Agnes, Hugo, Floyd, Andrew, Katrina, and Sandy turned out to be dastardly souls. This year, we also had the misfortune of meeting those vile beings called Harvey, Irma, and Maria. These infamous characters are none other than the hurricanes that have had damaging impacts on the landscape of the United States in recent years.
As global temperatures increase, scientists have been warning that hurricanes will occur more often and be more intense. In May 2017, NOAA predicted an above-average hurricane season with anywhere between two and four major hurricanes (categories 3-5). NOAA updated this prediction in August 2017, suggesting that as many as five major hurricanes could impact the United States.The storms that make landfall are more intense due to rising global temperatures. Warm air can hold more water vapor, therefore allowing storms to hold and drop more precipitation when they make landfall.
The 2017 hurricane season may go down in history for the unparalleled destruction caused by the frequent and intense storms. Hurricane Irma destroyed 25% of the homes in the Florida Keys and resulted in 65% of the homes having major damage. Hurricane Maria was the strongest storm to ever hit Puerto Rico. The damage from Maria decimated the energy grid and it will likely take months to restore power to the island. Hurricane Harvey, however, claims the precipitation title. The storm set the record for the most rainfall ever from a tropical cyclone in the continental United States, dropping 51 inches of rain. It is estimated that the storm dumped 27 trillion gallons of rain over Texas and Louisiana.
While the Bay region has been relatively untouched by severe weather this hurricane season, we should be mindful that severe weather events could derail improvements made to the Bay. Hurricane season overlaps at least partially with the crop harvest season. Croplands are more susceptible to erosion when the crops have been harvested and the land is barren. Additionally, strong winds and flooding events virtually eliminate the benefit of soil capturing best management practices like vegetated buffers. Strong storms also have the power to churn up and flush out legacy sediment that has been holding nutrients in place for centuries.
The effects on the Chesapeake Bay of Tropical Storm Lee, which is by comparison a much smaller storm than either Irma, Maria, or Harvey, are well documented and informative. In September 2011, Tropical Storm Lee generated between 4 and 7 inches of rain throughout much of the Susquehanna River Basin, with some areas getting over 12 inches of rainfall and many areas experiencing flooding. The release of sediment, and therefore nutrients, from the Susquehanna River past the Conowingo Dam produced a 100-mile plume that was visible by satellite for several days. It was widely acknowledged that the nutrient releases to the Bay from this event were significant.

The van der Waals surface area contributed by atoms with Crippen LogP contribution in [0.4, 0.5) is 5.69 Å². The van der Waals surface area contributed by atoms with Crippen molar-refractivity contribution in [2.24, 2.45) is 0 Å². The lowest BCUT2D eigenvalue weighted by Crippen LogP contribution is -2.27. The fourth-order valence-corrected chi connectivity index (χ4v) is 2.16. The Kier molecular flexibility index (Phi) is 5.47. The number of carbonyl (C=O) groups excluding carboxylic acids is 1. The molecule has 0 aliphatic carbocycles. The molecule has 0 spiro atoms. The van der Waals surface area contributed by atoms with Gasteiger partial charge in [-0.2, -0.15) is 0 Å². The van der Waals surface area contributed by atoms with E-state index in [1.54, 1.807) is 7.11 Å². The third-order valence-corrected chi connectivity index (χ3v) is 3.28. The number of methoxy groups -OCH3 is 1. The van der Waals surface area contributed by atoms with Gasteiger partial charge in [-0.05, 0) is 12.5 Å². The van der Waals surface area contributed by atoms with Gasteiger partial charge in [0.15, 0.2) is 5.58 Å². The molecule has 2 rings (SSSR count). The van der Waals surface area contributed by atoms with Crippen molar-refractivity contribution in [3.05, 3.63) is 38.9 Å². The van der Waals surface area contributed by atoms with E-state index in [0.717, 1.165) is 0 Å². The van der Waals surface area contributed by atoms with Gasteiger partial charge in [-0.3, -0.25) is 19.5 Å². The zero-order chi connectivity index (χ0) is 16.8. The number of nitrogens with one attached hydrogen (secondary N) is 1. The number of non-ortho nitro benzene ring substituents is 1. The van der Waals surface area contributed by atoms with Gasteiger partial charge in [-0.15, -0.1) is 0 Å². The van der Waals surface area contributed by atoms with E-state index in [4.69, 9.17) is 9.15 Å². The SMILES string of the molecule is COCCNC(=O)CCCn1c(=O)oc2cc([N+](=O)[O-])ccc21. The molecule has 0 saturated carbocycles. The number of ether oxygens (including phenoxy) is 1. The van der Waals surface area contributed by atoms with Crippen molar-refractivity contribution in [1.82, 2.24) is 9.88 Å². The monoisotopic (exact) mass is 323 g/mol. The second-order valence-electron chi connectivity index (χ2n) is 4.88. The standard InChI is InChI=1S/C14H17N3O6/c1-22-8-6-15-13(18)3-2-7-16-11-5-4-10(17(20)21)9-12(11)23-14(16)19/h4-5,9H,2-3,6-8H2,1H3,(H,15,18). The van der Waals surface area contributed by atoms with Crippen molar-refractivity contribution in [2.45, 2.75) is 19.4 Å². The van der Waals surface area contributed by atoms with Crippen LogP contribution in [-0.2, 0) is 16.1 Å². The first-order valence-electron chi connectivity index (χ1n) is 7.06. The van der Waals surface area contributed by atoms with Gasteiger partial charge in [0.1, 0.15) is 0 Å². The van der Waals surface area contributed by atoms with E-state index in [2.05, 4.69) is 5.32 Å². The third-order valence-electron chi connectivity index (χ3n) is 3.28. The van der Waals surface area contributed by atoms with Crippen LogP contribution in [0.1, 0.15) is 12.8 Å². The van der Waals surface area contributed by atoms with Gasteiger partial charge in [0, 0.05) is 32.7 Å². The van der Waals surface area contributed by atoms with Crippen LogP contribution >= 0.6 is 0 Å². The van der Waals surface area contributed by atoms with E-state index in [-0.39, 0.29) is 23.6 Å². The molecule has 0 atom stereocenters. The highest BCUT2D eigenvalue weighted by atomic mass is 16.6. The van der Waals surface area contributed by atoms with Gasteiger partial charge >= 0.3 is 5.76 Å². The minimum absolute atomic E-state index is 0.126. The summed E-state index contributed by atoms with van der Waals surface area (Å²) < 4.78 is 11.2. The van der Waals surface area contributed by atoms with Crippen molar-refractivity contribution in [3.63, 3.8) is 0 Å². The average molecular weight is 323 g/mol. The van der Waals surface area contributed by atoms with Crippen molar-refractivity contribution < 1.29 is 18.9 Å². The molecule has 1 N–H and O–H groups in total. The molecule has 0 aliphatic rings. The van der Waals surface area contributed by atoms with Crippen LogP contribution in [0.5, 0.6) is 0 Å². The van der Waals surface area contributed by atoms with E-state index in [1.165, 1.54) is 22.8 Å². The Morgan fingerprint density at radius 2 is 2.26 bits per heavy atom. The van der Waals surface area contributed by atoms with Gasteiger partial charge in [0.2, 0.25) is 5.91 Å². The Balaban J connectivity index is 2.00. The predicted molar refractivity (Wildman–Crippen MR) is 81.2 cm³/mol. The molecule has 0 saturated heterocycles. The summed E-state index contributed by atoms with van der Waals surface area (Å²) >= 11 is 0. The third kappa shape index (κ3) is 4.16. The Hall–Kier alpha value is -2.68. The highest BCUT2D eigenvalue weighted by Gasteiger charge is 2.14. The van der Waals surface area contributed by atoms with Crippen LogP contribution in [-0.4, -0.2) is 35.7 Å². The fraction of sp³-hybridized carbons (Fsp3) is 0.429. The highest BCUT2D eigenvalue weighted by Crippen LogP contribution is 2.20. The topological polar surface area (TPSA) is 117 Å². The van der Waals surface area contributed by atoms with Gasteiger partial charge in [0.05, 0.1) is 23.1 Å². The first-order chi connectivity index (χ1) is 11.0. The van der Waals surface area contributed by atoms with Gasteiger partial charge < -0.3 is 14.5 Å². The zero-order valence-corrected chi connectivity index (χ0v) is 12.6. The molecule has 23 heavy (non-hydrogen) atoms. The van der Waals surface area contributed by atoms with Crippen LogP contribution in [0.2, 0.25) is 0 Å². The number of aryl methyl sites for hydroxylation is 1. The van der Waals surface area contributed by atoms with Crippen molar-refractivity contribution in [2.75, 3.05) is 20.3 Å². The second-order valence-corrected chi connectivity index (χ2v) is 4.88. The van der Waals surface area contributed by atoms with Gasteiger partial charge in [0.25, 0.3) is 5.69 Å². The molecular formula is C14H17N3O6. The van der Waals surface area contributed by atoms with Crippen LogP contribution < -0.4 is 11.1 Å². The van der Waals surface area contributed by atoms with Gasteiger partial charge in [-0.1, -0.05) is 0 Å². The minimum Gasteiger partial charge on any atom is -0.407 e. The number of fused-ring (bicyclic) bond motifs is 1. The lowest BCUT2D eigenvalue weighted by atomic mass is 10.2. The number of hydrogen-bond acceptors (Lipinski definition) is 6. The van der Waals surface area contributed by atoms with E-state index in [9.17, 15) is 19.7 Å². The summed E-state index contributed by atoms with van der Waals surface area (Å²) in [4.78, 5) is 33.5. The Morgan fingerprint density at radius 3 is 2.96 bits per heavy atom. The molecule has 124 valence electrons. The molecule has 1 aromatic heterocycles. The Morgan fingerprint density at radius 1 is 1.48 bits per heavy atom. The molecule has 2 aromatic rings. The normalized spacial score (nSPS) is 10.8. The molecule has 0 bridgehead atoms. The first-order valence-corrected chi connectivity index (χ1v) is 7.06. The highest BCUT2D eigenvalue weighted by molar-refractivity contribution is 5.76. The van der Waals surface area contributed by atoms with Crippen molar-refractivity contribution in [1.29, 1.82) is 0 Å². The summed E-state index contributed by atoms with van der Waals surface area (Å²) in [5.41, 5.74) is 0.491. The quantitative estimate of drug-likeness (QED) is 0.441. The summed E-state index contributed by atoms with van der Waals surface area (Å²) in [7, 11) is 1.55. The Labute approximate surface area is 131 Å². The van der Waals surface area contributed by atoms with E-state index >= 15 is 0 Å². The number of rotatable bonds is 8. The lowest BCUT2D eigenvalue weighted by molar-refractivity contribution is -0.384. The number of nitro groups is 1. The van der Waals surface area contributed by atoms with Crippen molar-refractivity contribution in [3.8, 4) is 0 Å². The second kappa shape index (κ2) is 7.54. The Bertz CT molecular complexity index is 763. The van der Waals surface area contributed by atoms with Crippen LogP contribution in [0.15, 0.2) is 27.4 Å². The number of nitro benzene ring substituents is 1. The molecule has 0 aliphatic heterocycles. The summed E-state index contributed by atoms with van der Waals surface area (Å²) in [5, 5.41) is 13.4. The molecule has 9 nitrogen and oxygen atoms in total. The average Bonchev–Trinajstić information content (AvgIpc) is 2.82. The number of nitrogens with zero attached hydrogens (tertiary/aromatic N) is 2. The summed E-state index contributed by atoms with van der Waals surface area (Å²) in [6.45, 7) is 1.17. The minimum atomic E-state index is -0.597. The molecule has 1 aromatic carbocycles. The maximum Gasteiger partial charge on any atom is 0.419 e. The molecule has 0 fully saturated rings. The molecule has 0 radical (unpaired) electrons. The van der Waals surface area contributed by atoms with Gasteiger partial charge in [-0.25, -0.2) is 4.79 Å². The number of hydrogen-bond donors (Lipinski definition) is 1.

Multiple storms making landfall over the Chesapeake Bay in the same hurricane season could have compounded impacts. We can look to the events in the Pamlico Sound of North Carolina in 1999 as illustrative. That year, three hurricanes hit the area and dumped approximately 1 meter of rainfall, which created 50-500 year flooding events. It was estimated that the combined floodwaters from these three storms decreased salinity in the estuary by 75% and delivered at least half of the annual nitrogen load. Other effects from these three storms on the estuary were: a creation of conditions within the water body that are not conducive for aquatic life, an increase in algae which exacerbates the poor conditions for aquatic life, the displacement of marine organisms, and an increase in diseases in fish.
With two months remaining in hurricane season, the Bay Watershed is still at risk of experiencing a major storm event. Unanticipated releases of nutrients and sediment to the Bay could throw a monkey wrench in the progress that has been made to date. With Nate lurking around in the Caribbean and models suggesting a path over the Bay Watershed, threats posed to the Bay’s improvement by severe weather should not be discounted or ignored.
Kim Snell-Zarcone is the agriculture contractor at the Choose Clean Water Coalition